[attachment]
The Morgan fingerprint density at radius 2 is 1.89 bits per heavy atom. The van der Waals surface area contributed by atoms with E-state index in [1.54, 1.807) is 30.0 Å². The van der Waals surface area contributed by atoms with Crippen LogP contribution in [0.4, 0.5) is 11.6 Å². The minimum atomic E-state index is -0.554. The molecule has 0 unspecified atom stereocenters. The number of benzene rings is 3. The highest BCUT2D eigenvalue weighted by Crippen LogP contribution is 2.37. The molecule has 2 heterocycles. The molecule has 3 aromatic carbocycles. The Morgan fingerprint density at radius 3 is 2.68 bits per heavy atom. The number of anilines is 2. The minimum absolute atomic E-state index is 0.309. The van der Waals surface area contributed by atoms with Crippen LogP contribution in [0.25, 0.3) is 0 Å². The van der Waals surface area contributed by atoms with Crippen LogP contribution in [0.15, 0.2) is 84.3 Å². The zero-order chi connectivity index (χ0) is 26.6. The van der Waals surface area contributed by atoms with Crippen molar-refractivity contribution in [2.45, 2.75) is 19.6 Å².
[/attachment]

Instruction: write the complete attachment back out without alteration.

The Morgan fingerprint density at radius 2 is 1.89 bits per heavy atom. The van der Waals surface area contributed by atoms with E-state index in [1.54, 1.807) is 30.0 Å². The van der Waals surface area contributed by atoms with Crippen LogP contribution in [0.4, 0.5) is 11.6 Å². The minimum atomic E-state index is -0.554. The molecule has 0 unspecified atom stereocenters. The number of benzene rings is 3. The highest BCUT2D eigenvalue weighted by Crippen LogP contribution is 2.37. The molecule has 2 heterocycles. The molecule has 3 aromatic carbocycles. The Morgan fingerprint density at radius 3 is 2.68 bits per heavy atom. The number of anilines is 2. The minimum absolute atomic E-state index is 0.309. The van der Waals surface area contributed by atoms with Crippen LogP contribution in [0.25, 0.3) is 0 Å². The van der Waals surface area contributed by atoms with Crippen LogP contribution in [0.15, 0.2) is 84.3 Å². The zero-order chi connectivity index (χ0) is 26.6. The van der Waals surface area contributed by atoms with Crippen molar-refractivity contribution in [2.45, 2.75) is 19.6 Å².